TCU officials welcomed the school’s ranking this year among “America’s Best Colleges” by U.S. News and World Report, but said the ranking that is most important is in the minds of the students and the experiences each one takes with them after graduation.Ranked 97 for 2006, TCU climbed the polls one spot from last year, Nowell Donovan, provost and vice chancellor for academic affairs, said.
Chancellor Victor Boschini said: “I am thrilled that we are, once again, considered in the top 100 universities nationwide. More importantly than the rankings, I want the members of the TCU community to believe that they are associated with the best university possible.”
Some faculty and students said that being ranked is good but it is not as important as the education and experiences each student takes with him or her after graduation.
“The only ranking I really want to work toward, would be the No. 1 spot in the minds of our students,” Boschini said.
The ranking given by U.S. News is determined by criteria such as peer assessment, faculty-to-student ratio and graduation and retention rates.
Angela Taylor, associate dean of student development, said U.S. News uses data gathered in the National Survey of Student Engagement as a part of its report.
There is also a Faculty Survey of Student Engagement, which surveys the expectations of student engagement from a faculty member’s point of view.
The national student survey categorizes its results into five national benchmarks, including level of academic challenge, student-faculty interaction and enriching educational experiences.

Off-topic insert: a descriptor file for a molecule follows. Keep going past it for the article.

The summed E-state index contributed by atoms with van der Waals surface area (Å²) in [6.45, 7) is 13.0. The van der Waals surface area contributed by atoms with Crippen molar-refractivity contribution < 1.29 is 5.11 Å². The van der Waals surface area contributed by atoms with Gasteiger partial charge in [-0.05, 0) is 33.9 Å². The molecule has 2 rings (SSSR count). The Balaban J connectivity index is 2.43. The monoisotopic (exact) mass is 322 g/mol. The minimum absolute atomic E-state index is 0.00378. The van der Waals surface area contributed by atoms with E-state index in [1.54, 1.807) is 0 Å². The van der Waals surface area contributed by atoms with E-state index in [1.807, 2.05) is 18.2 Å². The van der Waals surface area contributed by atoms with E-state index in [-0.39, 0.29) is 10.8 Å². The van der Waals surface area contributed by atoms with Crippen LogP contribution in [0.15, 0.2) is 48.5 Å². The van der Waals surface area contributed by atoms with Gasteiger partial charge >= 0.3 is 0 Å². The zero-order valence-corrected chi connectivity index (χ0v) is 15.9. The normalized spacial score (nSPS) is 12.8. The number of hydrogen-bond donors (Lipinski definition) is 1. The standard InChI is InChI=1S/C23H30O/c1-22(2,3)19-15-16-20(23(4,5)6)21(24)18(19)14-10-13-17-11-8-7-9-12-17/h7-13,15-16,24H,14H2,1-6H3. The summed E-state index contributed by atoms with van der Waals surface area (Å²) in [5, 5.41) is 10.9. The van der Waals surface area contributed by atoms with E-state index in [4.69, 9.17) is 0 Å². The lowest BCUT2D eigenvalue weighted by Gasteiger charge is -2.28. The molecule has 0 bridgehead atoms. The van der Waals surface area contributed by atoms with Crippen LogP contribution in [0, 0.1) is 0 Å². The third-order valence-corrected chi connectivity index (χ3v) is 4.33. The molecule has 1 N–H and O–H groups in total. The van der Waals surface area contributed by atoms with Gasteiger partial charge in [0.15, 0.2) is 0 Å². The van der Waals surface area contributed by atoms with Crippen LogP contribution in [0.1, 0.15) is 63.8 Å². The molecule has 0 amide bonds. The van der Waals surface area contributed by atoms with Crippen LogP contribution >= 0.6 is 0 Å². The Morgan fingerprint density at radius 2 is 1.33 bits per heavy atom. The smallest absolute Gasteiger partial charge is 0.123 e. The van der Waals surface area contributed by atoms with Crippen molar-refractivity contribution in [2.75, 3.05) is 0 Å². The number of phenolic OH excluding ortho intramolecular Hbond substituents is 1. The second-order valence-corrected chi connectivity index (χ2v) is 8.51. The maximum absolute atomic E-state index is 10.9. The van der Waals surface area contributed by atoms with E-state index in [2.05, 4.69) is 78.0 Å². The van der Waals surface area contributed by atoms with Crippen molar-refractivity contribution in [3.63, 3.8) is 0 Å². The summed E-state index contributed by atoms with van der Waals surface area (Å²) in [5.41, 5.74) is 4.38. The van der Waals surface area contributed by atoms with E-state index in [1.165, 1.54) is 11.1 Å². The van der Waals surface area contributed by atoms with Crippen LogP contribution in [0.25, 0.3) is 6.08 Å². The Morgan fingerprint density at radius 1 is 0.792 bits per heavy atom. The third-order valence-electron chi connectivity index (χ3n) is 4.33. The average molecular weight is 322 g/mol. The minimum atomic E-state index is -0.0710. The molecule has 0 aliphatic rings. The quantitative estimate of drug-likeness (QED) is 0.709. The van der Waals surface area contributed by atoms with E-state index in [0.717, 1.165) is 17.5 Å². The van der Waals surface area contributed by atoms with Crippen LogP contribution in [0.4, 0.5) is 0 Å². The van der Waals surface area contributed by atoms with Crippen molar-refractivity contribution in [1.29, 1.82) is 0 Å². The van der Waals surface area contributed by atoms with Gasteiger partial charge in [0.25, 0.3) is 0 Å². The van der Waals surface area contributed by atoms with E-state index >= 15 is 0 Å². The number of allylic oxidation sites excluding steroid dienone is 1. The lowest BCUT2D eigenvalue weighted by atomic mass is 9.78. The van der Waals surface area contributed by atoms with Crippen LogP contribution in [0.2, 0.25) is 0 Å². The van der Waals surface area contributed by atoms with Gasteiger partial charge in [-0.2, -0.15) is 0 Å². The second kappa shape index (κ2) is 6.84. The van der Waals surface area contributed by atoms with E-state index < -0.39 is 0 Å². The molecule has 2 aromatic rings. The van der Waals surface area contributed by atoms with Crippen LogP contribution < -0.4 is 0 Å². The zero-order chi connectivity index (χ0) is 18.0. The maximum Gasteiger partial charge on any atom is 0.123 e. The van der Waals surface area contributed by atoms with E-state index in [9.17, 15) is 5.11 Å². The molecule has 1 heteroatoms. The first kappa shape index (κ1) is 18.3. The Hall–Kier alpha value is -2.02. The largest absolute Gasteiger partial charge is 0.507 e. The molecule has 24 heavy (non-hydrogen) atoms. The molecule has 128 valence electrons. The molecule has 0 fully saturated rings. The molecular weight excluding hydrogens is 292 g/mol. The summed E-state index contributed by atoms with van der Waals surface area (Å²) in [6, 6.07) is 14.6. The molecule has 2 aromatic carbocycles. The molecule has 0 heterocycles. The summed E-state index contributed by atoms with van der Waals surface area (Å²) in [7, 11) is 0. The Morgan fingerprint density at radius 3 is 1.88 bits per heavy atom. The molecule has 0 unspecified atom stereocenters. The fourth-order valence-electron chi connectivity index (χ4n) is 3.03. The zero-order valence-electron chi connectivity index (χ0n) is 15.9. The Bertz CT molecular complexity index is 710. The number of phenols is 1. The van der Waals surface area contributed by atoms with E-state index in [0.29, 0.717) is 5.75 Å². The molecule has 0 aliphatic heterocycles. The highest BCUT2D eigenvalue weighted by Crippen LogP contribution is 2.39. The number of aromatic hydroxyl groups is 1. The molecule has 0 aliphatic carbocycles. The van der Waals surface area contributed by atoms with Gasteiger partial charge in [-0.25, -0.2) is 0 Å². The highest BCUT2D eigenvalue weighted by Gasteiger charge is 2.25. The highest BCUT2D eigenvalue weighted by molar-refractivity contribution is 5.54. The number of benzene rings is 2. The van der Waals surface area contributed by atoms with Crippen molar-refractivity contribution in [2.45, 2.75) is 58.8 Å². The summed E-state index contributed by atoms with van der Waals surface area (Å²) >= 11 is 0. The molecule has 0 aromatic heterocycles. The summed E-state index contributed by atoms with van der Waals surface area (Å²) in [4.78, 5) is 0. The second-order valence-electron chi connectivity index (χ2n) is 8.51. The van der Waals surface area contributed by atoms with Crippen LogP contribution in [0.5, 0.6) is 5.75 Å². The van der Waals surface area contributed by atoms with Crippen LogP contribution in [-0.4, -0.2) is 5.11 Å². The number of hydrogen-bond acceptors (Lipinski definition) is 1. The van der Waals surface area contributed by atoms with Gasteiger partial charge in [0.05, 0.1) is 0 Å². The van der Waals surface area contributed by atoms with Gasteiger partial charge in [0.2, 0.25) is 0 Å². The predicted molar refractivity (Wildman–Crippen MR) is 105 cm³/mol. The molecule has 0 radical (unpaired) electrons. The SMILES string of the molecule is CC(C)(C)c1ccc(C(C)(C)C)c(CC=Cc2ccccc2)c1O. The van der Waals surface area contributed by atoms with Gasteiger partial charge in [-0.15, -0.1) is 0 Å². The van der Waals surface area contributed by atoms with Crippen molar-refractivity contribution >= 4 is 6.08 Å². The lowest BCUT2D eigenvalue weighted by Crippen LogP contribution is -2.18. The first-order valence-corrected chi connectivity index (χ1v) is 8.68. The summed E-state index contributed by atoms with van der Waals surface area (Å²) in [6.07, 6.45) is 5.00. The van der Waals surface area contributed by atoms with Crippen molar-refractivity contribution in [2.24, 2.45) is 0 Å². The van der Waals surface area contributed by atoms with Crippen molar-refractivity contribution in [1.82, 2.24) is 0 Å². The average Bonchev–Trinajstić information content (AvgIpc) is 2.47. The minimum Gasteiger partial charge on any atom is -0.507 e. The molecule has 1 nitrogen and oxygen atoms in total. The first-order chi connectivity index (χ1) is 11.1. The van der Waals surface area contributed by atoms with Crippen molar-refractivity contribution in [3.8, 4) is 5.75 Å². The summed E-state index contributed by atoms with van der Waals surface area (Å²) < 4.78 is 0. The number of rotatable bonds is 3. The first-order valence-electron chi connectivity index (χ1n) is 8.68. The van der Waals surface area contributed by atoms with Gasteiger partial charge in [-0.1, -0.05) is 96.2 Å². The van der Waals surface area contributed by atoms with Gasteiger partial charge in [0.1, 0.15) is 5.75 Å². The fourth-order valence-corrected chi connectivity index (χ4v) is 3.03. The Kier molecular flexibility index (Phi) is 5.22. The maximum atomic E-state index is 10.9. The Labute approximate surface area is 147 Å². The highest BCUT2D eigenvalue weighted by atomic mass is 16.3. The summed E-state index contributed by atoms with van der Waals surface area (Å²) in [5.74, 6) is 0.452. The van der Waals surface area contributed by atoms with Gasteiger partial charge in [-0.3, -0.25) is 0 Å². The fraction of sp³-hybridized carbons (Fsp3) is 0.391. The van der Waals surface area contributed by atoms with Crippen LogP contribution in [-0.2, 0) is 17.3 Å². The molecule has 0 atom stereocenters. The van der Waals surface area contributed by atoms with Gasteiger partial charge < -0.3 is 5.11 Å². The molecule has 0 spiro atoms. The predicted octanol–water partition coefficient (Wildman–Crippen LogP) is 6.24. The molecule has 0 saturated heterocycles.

“If we work toward the effectiveness of education,” Taylor said, “the rank will come.”
Taylor also said that when advocating educational experiences, such as study abroad and eCollege, the university should help the student interpret what he or she will take away from the experience.
“Because it’s not just the experience, it’s the process by which the student applies the knowledge he or she gains from that experience to the real world,” Taylor said.
Some students said they were not even aware that U.S. News ranked TCU.
“I don’t look at rankings,” Tiffany Thornton, a senior social work major, said. “But I am proud that TCU is ranked 97; it reinforces what I know and love about this university.”
Donovan said the rank depends on the individual’s perception.
“I see us as being in the middle of the pack in the second tier,” Donovan said. “Most of the schools ranked above us are Ivy-League or huge state schools with medical or law schools.”
Rice University, Southern Methodist University and Baylor University are all ranked above TCU.
Alex Dodds, a senior philosophy major, is another student who does not pay attention to rankings.
“Rankings don’t really have anything to do with what’s going on in the classroom,” Dodds said.
Dodds and Thornton said rather than a rank, they are more interested in location, programs and size of the university.
Moving up in rank is a secondary goal, Donovan said.
“We have a wish to be higher in the ranking, but the real value of TCU cannot be expressed as a ranking,” he said.